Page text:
One of DEKA's most widely anticipated products is the INDEPENDENCE IBOT Mobility System. Developed for Independence Technology (, a division of Johnson & Johnson, the IBOT is a stair climbing device for the physically challenged that allows them to travel up and down stairs and over uneven terrain.

“Some of my clients have asked me to speak and typically ask me to talk about how to be innovative,” said Kamen, moving around on another of his inventions, a motorized platform device called the Segway. “Giant companies are like big football players having a midlife crisis and asking me how to look good in a tutu. Innovation needs a lot more people involved; if you take offense you must be one of those managers and not an innovator.”

“I can't teach you how to innovate,” he said, “I can only give you a perspective on how to create an environment more conducive to innovation.”

One of the themes of innovation is surprises, said Kamen, and most people in business don't like surprises. Kamen has always collected old technology, and believes that you can learn a lot about people by looking at these old tools. He showed a slide of a south pointing chariot designed in China in ancient times, noting that most technology was developed because “most cultures spent a lot of their time finding effective ways to kill each other. The reason for this invention was that the Gobi Desert was 1500 miles wide and if they traveled on the desert during the day they'd be seen so they needed to travel at night but also stay on course.” Although this invention was not one
that enjoyed
lasting success, in producing it, they had essentially created an adding machine hundreds of years before Babbage.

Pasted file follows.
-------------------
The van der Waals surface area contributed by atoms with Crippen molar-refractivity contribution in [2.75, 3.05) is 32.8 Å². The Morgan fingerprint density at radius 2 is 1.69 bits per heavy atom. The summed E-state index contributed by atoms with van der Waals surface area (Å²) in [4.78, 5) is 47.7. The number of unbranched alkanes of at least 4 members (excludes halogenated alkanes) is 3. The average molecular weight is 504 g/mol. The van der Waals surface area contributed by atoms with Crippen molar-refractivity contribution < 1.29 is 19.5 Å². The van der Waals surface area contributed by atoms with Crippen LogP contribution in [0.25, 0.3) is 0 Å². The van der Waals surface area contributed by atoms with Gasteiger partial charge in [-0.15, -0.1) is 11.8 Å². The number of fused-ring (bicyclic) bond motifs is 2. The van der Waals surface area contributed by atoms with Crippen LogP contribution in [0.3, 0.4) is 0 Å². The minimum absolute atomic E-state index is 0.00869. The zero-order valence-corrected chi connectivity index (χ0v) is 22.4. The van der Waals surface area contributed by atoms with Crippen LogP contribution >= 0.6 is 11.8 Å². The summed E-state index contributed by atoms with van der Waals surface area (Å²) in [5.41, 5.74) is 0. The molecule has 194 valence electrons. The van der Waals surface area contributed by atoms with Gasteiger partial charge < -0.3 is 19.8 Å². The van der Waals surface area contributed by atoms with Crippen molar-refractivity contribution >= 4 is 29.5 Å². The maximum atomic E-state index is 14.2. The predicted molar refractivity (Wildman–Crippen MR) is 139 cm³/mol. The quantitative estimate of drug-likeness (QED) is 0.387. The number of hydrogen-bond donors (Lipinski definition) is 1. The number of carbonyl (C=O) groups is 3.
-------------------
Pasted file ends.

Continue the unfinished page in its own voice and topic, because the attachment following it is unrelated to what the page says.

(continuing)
“The Chinese knew a thousand years before they built this thing that if they took a piece of lodestone and put it in the bucket of water, it would always float to the top of the pan. What they had was a compass,” noted Kamen. “Great technology alone is not want makes innovation.”

The compass was an innovation, which allowed people to understand the scope of our world. Innovation is about inventions that change how we think and live.

Kamen talked about the fact that research inevitably requires that you risk failure and face unpredictability, quoting Einstein, “If we knew what we were doing, it would not be called research, would it?”

Sometimes our own reluctance to give up what was once true keeps us from innovation. An example: although DEKA was known to many clients as makers of health care products, the people who made a new stent for Johnson & Johnson were from the helicopter industry.

Ten years ago Kamen founded
FIRST (For Inspiration and Recognition of Science and Technology), an organization dedicated to motivating the next generation to want to learn about science and technology. Kamen has personally recruited top leaders of American industry and education to participate in this organization. The FIRST robotics competition pairs professional engineers with high school students across the country, to enter a national championship where they will create and compete robots - held at Walt Disney World's Epcot Center.

Kamen believes that children and teens need to see what opportunities there are in science and technology and criticizes American society for its obsession with sports at the expense of teaching about real life endeavors. Kamen claims, “You have teenagers thinking they're going to make millions as NBA stars when that's not realistic for even 1 percent of them. Becoming a scientist or engineer is."

Big on one liners, Kamen ended his talk with this one from Margaret Mead: “Never doubt that a small group of thoughtful, committed people can change the world…indeed it is the only thing that ever has.”

It was one of the few times I had seen a standing ovation given to a guest speaker at a technology event.

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-- Susan Smith, Managing Editor.